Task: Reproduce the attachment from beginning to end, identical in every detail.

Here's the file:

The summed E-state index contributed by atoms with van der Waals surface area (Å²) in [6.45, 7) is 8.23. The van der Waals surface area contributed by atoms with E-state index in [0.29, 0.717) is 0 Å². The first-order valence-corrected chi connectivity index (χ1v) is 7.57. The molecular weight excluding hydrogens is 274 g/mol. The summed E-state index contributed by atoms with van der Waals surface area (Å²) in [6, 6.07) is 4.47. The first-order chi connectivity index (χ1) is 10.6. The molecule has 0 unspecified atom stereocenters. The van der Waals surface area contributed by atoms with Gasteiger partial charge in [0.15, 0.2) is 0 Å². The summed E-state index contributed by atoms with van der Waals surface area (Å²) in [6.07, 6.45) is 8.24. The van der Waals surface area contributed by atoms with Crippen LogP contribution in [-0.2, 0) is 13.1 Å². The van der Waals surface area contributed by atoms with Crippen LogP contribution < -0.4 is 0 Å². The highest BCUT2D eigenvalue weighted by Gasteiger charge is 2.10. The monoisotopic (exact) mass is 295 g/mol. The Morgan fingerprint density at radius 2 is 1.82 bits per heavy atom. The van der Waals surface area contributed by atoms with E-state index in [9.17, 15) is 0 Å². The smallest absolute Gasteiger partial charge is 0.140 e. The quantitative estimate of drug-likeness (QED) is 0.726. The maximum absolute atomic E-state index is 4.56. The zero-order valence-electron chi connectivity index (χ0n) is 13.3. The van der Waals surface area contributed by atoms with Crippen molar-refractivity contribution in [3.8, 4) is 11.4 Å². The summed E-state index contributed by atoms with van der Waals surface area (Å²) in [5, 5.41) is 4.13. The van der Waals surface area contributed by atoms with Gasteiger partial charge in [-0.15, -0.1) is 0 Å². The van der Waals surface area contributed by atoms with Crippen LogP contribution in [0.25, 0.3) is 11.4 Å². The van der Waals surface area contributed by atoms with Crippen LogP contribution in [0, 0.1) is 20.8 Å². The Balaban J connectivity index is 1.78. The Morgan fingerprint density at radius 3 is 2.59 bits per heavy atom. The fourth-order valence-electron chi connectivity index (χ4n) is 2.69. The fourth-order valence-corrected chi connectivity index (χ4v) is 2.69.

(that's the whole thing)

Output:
The summed E-state index contributed by atoms with van der Waals surface area (Å²) in [6.45, 7) is 8.23. The van der Waals surface area contributed by atoms with E-state index in [0.29, 0.717) is 0 Å². The first-order valence-corrected chi connectivity index (χ1v) is 7.57. The molecular weight excluding hydrogens is 274 g/mol. The summed E-state index contributed by atoms with van der Waals surface area (Å²) in [6, 6.07) is 4.47. The first-order chi connectivity index (χ1) is 10.6. The molecule has 0 unspecified atom stereocenters. The van der Waals surface area contributed by atoms with Gasteiger partial charge in [0.15, 0.2) is 0 Å². The summed E-state index contributed by atoms with van der Waals surface area (Å²) in [6.07, 6.45) is 8.24. The van der Waals surface area contributed by atoms with Crippen LogP contribution in [-0.2, 0) is 13.1 Å². The van der Waals surface area contributed by atoms with Crippen LogP contribution < -0.4 is 0 Å². The highest BCUT2D eigenvalue weighted by Gasteiger charge is 2.10. The monoisotopic (exact) mass is 295 g/mol. The Morgan fingerprint density at radius 2 is 1.82 bits per heavy atom. The van der Waals surface area contributed by atoms with E-state index in [9.17, 15) is 0 Å². The smallest absolute Gasteiger partial charge is 0.140 e. The quantitative estimate of drug-likeness (QED) is 0.726. The maximum absolute atomic E-state index is 4.56. The zero-order valence-electron chi connectivity index (χ0n) is 13.3. The van der Waals surface area contributed by atoms with Crippen molar-refractivity contribution in [3.8, 4) is 11.4 Å². The summed E-state index contributed by atoms with van der Waals surface area (Å²) in [5, 5.41) is 4.13. The van der Waals surface area contributed by atoms with Gasteiger partial charge in [-0.15, -0.1) is 0 Å². The van der Waals surface area contributed by atoms with Crippen LogP contribution in [0.25, 0.3) is 11.4 Å². The van der Waals surface area contributed by atoms with Crippen LogP contribution in [0, 0.1) is 20.8 Å². The Balaban J connectivity index is 1.78. The Morgan fingerprint density at radius 3 is 2.59 bits per heavy atom. The fourth-order valence-electron chi connectivity index (χ4n) is 2.69. The fourth-order valence-corrected chi connectivity index (χ4v) is 2.69.